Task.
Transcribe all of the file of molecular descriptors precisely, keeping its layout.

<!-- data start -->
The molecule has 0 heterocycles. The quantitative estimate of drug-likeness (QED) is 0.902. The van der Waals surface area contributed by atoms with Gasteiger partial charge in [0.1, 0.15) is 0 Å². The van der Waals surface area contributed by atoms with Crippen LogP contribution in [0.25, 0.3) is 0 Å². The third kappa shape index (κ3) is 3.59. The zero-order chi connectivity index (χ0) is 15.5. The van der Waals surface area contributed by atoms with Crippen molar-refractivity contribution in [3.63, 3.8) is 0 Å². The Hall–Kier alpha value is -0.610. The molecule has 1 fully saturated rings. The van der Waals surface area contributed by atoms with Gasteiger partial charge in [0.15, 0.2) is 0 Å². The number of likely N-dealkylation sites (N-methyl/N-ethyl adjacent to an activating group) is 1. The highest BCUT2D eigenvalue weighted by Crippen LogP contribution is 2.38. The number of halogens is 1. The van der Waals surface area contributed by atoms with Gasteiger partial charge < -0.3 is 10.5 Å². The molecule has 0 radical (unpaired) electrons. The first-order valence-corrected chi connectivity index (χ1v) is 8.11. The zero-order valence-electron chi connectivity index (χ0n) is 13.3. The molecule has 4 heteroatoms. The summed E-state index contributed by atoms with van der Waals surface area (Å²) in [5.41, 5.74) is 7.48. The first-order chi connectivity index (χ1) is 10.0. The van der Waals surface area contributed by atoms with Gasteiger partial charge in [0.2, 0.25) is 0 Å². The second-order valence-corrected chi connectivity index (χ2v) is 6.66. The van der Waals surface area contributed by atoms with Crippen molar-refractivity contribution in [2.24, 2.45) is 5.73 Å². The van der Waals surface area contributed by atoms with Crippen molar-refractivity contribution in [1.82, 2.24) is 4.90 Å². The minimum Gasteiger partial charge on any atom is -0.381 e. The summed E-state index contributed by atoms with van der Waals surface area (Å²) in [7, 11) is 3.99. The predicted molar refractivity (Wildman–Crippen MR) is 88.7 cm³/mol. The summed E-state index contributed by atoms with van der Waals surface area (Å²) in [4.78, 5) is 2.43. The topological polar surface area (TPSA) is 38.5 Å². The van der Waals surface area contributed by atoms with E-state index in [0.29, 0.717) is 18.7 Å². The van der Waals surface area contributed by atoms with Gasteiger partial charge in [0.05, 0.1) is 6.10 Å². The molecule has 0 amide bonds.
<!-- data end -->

The molecule has 0 heterocycles. The quantitative estimate of drug-likeness (QED) is 0.902. The van der Waals surface area contributed by atoms with Gasteiger partial charge in [0.1, 0.15) is 0 Å². The van der Waals surface area contributed by atoms with Crippen LogP contribution in [0.25, 0.3) is 0 Å². The third kappa shape index (κ3) is 3.59. The zero-order chi connectivity index (χ0) is 15.5. The van der Waals surface area contributed by atoms with Crippen molar-refractivity contribution in [3.63, 3.8) is 0 Å². The Hall–Kier alpha value is -0.610. The molecule has 1 fully saturated rings. The van der Waals surface area contributed by atoms with Gasteiger partial charge in [0.15, 0.2) is 0 Å². The number of likely N-dealkylation sites (N-methyl/N-ethyl adjacent to an activating group) is 1. The highest BCUT2D eigenvalue weighted by Crippen LogP contribution is 2.38. The number of halogens is 1. The van der Waals surface area contributed by atoms with Gasteiger partial charge < -0.3 is 10.5 Å². The molecule has 0 radical (unpaired) electrons. The first-order valence-corrected chi connectivity index (χ1v) is 8.11. The zero-order valence-electron chi connectivity index (χ0n) is 13.3. The molecule has 4 heteroatoms. The summed E-state index contributed by atoms with van der Waals surface area (Å²) in [5.41, 5.74) is 7.48. The first-order chi connectivity index (χ1) is 10.0. The van der Waals surface area contributed by atoms with Gasteiger partial charge in [0.2, 0.25) is 0 Å². The second-order valence-corrected chi connectivity index (χ2v) is 6.66. The van der Waals surface area contributed by atoms with Crippen molar-refractivity contribution in [2.24, 2.45) is 5.73 Å². The van der Waals surface area contributed by atoms with Crippen molar-refractivity contribution in [1.82, 2.24) is 4.90 Å². The minimum Gasteiger partial charge on any atom is -0.381 e. The summed E-state index contributed by atoms with van der Waals surface area (Å²) in [7, 11) is 3.99. The predicted molar refractivity (Wildman–Crippen MR) is 88.7 cm³/mol. The summed E-state index contributed by atoms with van der Waals surface area (Å²) in [4.78, 5) is 2.43. The topological polar surface area (TPSA) is 38.5 Å². The van der Waals surface area contributed by atoms with E-state index in [0.29, 0.717) is 18.7 Å². The van der Waals surface area contributed by atoms with Gasteiger partial charge in [0.05, 0.1) is 6.10 Å². The molecule has 0 amide bonds.